artificial intelligence

A look at the ‘data plumbing’ that powers AI and companies like Grab,, and Maya

Lance Spencer Yu

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A look at the ‘data plumbing’ that powers AI and companies like Grab,, and Maya


Databricks vice president Cecily Ng says the Philippines is an 'especially exciting market' for artificial intelligence

MANILA, Philippines – Data and artificial intelligence are powerful.

It’s what has propelled disruptive companies like Netflix and Spotify – which sometimes seem to know our interests better than ourselves – to success. But data is also incredibly messy and complicated, especially if you don’t have a way to structure it.

San Francisco-based data and AI company Databricks hopes to change that. Databricks is now venturing into generative AI tools that it believes can help “democratize data and AI to the masses.”

The company recently launched its own open-source large language model, called DBRX, which already outperforms GPT-3.5 on most benchmarks and can be fine-tuned to meet the needs of a company. What does this look like in practice? A company could have its own chatbot that lets personnel use natural language to get information and data for any task that they need without needing to know how to code.

For instance, Cecily Ng, vice president and general manager for Databrick’s ASEAN operations, said that some banks have developed an “internal knowledge management chatbot” that lets a generative AI model read and index the trove of documents that a financial institution might have – and then simply let bank personnel ask it questions in natural language.

But before you can do all this exciting work, Ng said, you first need to get the “plumbing” right.

A ‘unified data platform’

Companies that store data in the cloud – be it Amazon Web Services, Microsoft Azure, or Google Cloud Platform – all need a way to unify and ingest their data. That’s especially true for digital native companies like Maya, Grab, or, which could have data coming in the form of millions of rows every day. To help them make use of their data, all three companies have turned to Databricks.

“Think of it like a steering wheel. You have all the data sitting there, different format, different table, where you can’t use it, so what do you need to do? You run a a service layer,” Ng said. “Databricks runs on top as the orchestration engine for the processing.”

In many ways, this serves as the foundation or the “plumbing” for the company’s data needs, allowing various teams to all access data for different use cases. For instance, a company’s business analyst might pull data for graphs showing new customer trends, whereas a data scientist might use it to build models for fraud detection or forecasting.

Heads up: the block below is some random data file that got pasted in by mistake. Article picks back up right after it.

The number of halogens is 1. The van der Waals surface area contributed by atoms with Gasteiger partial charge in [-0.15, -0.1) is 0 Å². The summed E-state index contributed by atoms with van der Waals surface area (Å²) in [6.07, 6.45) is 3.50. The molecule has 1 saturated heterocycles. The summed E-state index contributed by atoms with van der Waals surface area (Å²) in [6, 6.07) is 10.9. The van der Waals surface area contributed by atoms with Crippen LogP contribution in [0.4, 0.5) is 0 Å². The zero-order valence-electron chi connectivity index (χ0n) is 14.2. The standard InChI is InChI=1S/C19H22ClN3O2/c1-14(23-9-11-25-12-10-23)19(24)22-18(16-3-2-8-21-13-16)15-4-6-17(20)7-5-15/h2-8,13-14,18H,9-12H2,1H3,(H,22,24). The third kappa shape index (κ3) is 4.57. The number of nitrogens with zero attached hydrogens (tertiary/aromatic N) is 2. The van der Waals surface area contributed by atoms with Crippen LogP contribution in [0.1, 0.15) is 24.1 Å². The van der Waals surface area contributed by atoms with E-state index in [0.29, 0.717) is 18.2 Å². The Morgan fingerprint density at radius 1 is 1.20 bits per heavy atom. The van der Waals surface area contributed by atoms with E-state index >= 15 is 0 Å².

“A unified data platform is super important. Some of these basic data works may not sound very sexy but is the foundation if you want to do any of the sexy stuff. If you don’t have all your data in one unified place in one format that is accessible by all the data engineers, data analysts ,and data scientists then you end up with siloed data pieces,” Ng told reporters.

Ng said that having all the company’s data unified in one place helps prevent what is called “technical debt” – the cost companies bear when they buy multiple technologies, and then have to find some way to stitch them all together and make them work.

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Harnessing data

For “digital native” companies like Grab, Maya, and, having good data plumbing makes things move much faster.

For instance, Ng said Singaporean super-app Grab, which offers ride-hailing, food delivery, and other services on its platform, uses the data to build data science models for hyper-personalization.

So far, Grab has generated over six billion transactions worth of data – from ride-hailing to food and grocery deliveries – and the company is using Databricks to make sense of all that and build “rich consumer segments and deeper profiles” in a matter of hours instead of weeks.

Home-grown financial service companies, such as digital bank Maya and cryptocurrency exchange, are also using Databricks to aid in fraud detection and credit scoring. It also frees up a company’s limited engineering resources from round-the-clock monitoring and troubleshooting. Overall, it’s led to reduce its operating costs by 70% and cut infrastructure costs by 50%.

Apart from these companies, Ng also saw a large potential for growth in the Philippines, especially since the population is “very mobile-first.”

“There’s a lot of data that needs to be managed, so given that, the Philippine is an especially exciting market for us,” Ng told reporters. “There’s a lot of great data practitioners, and I would say the developers [have] a lot of talent in the Philippines.” –

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Lance Spencer Yu

Lance Spencer Yu is a multimedia reporter who covers the transportation, tourism, infrastructure, finance, agriculture, and corporate sectors, as well as macroeconomic issues.